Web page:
For the fifth straight year, Harbor Freight Tools for Schools has awarded more than $1 million to 18 public high school skilled trades teachers and their programs.
This year with the supply chain snagged, parts and patience in short supply and an ever-dwindling workforce due to Covid, these funds and recognitions mean more than ever.
“Over the past year, we’ve seen widespread agreement on the need to rebuild our nation’s infrastructure and recognition of the skilled trade workers needed to do the rebuilding,” said Harbor Freight founder Eric Smidt in a release touting the newest winners of the Tools for Schools Prize for Teaching Excellence.
Harbor Freight said its Tools for Schools program has impacted over 100,000 students.
The trades/categories involved among the winners are: Collision Repair; Electrical; Construction; Automotive & Diesel Technology; Construction & Manufacturing; Welding; Automotive Technology; Machine Tool Technology; Agriculture, Mechanics, Structures & Equipment Repair; Agricultural Mechanics and Industrial Technology.
More than 700 skilled trades teachers from 49 states applied for the awards judged by large, diverse and independent panels of experts from industry, education, trades, philanthropy and civic leadership.
Jay Abitz of Freedom (Wisc.) High was the recipient of $50,000 In the Collision Repair category. The school will receive $35,000 for its collision repair program that can be used on tools, other equipment, anything relevant Abitz wants. Abitz will keep the other $15,000 and will use it to help payoff a small business.
“This is the type of impact that only a grant from Harbor Freight can have,” Abitz told local CBS affiliate WFRV. “There’s nothing else like it. This is like Christmas.”
The annual budget for Abitz’s collision repair program is $10,000.
Abitz’s father, Bob, was Abitz’s predecessor at Freedom High for 35 years. He holds a Lifetime Achievement Award from the Wisconsin Technology Education Association.
Abitz holds a master’s degree and has multiple certifications in automotive and collision repair.
Freedom High has won a state-record 25 SkillsUSA championships and has multiple top-10 national finishes.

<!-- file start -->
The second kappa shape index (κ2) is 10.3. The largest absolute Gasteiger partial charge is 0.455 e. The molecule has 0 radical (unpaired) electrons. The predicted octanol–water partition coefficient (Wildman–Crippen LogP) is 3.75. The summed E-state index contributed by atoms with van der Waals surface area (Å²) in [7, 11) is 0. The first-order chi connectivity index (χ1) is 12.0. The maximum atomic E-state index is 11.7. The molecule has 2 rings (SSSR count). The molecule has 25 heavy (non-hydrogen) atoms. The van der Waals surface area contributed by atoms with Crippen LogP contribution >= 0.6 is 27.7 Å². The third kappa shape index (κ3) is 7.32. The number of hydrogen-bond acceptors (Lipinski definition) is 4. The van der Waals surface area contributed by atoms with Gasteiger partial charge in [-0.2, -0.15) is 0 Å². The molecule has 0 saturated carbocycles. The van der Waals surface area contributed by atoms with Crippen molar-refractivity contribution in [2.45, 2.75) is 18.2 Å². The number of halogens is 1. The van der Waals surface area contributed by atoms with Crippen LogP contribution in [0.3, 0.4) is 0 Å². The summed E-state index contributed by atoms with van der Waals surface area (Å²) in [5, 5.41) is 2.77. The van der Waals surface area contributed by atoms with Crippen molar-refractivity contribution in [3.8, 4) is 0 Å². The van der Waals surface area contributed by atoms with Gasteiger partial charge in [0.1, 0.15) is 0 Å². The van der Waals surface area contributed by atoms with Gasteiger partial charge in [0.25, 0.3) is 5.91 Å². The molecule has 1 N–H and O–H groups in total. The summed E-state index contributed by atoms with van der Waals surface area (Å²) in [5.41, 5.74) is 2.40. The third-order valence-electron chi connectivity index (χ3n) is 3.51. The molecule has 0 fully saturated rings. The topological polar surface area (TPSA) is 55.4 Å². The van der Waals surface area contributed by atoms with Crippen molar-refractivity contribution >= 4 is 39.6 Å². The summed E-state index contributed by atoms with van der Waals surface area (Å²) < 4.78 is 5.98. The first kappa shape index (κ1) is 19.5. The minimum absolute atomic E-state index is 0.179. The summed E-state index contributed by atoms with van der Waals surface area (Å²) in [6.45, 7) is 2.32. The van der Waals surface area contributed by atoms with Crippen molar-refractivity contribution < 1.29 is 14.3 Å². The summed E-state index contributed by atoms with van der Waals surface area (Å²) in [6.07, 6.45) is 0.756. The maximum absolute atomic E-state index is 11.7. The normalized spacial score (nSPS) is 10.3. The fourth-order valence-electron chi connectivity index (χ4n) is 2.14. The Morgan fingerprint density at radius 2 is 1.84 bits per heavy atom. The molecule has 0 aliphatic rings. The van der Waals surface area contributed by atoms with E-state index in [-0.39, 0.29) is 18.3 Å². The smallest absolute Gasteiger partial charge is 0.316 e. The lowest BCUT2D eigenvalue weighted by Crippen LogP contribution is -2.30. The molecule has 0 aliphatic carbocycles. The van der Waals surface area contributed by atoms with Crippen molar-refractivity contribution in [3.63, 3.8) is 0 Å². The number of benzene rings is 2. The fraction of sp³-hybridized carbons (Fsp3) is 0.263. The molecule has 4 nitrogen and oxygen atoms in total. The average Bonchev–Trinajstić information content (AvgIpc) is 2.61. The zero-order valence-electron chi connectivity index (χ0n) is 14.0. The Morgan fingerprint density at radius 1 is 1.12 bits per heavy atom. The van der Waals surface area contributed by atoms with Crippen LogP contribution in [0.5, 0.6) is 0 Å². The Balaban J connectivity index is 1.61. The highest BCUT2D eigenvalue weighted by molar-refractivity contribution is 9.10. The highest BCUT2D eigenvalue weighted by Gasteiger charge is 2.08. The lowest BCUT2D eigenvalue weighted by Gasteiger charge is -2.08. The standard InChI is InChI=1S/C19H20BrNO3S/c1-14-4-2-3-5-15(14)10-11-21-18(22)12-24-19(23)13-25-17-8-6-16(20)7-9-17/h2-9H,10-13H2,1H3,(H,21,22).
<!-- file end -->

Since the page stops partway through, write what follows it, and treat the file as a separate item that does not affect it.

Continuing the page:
According to the Freedom High website, “Since 1972 FHS has taught collision repair techniques such as panel replacement, metal working, welding, plastic repair, cosmetic repair, and refinishing. Students also experience restoration and custom work emphasizing skills like metal and composite fabrication, rust repair, and custom painting and refinishing.”
Abitz was a finalist for this award last year and his program hosts an annual local car show that parades about 150 cars, trucks and motorcycles. During the show, his students give tours of the facilities and share what they’ve learned to the usual crowd of about 500.
That really helps to spread the interest.
“Students show the tools, materials and equipment they use and explain the learning process along the way,” said Abitz in the Harbor Freight release. “Visitors are always impressed and leave wishing they had this opportunity in high school.”
His students auctioned off revamped older vehicles at SEMA in 2017 and 2018 and have won seven state championships and finished as the national runner up in the annual SkillsUSA collision repair contest.
Abitz leads an after-school auto club program that brings together certified mechanics, shop managers, welders, fabricators and other volunteers who work directly with his students.
“Being in the classroom for a living, I do not get the same experiences as working in a shop, so we need the people I describe to keep us in touch with what is going on in the industry,” Abitz said. “Many of these volunteers are also FHS alumni, eager to give back to the program that gave them their start.
“It is so cool to see former students come back and share what they have learned out in the world. And as their teacher, it is awesome to see how much they have grown.”
Most impressive, though, is that 100 percent of his students enter the workforce, post-secondary education or the military upon graduation.
That’s largely because Abitz is demanding.
“In my classes, students are challenged,” he said. “They struggle. They are required to figure it out on their own. I give them experiences that will relate to the real world and teach skills like problem solving, working independently as a team and breaking down complex tasks for step-by-step completion.
“My class can frustrate them – seem like work – and can be rewarding at the same time. Life and school is not about what they learn on any given day, but is all about the experiences. I do my best to prepare them for life after high school to be successful people and good employees.”
That’s exactly what Harbor Freight had in mind when passing out its awards: “These are the teachers who embrace challenges and adapt to better serve each generation of students. Teachers who lead by example with their heads, hands and hearts.
“These are the teachers that change lives every day and we can’t wait to see what they’ll do next.”
To apply for a Harbor Freight Tools for Schools award, go to: https://www.harborfreightgivingback.com/tools-for-schools/ and click Prize For Teaching Excellence.
The application is writing intensive because Harbor Freight wants to ensure all the applicants are serious.
There also is a Donation Request icon on that webpage through which donations to your public high school skilled trades program can be requested.
Featured: Freedom High Auto Club logo (Freedom High Auto Club/Facebook)
Other images: Jay Abitz (Harbor Freight Tools); Abitz’s students work on projects (Freedom High Auto Club/Facebook)